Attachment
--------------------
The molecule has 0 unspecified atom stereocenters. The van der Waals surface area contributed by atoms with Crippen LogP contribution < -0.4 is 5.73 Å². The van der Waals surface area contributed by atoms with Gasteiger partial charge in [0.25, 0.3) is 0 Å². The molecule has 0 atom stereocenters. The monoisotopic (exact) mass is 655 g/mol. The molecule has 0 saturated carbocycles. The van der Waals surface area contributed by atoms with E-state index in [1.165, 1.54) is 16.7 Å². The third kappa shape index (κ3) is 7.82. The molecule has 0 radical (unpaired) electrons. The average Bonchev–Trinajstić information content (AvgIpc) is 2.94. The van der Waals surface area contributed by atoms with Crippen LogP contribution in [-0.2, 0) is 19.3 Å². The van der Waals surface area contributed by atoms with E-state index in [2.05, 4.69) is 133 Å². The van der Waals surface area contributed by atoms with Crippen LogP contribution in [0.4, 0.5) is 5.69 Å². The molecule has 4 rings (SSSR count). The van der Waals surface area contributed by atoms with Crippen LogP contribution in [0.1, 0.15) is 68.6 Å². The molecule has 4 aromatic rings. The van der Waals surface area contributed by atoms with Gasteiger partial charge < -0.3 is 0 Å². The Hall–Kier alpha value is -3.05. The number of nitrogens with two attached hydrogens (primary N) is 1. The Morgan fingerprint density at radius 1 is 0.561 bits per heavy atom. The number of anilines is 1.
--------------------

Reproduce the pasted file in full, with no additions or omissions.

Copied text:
The molecule has 0 unspecified atom stereocenters. The van der Waals surface area contributed by atoms with Crippen LogP contribution < -0.4 is 5.73 Å². The van der Waals surface area contributed by atoms with Gasteiger partial charge in [0.25, 0.3) is 0 Å². The molecule has 0 atom stereocenters. The monoisotopic (exact) mass is 655 g/mol. The molecule has 0 saturated carbocycles. The van der Waals surface area contributed by atoms with E-state index in [1.165, 1.54) is 16.7 Å². The third kappa shape index (κ3) is 7.82. The molecule has 0 radical (unpaired) electrons. The average Bonchev–Trinajstić information content (AvgIpc) is 2.94. The van der Waals surface area contributed by atoms with Crippen LogP contribution in [-0.2, 0) is 19.3 Å². The van der Waals surface area contributed by atoms with E-state index in [2.05, 4.69) is 133 Å². The van der Waals surface area contributed by atoms with Crippen LogP contribution in [0.4, 0.5) is 5.69 Å². The molecule has 4 rings (SSSR count). The van der Waals surface area contributed by atoms with Crippen LogP contribution in [0.1, 0.15) is 68.6 Å². The molecule has 4 aromatic rings. The van der Waals surface area contributed by atoms with Gasteiger partial charge < -0.3 is 0 Å². The Hall–Kier alpha value is -3.05. The number of nitrogens with two attached hydrogens (primary N) is 1. The Morgan fingerprint density at radius 1 is 0.561 bits per heavy atom. The number of anilines is 1.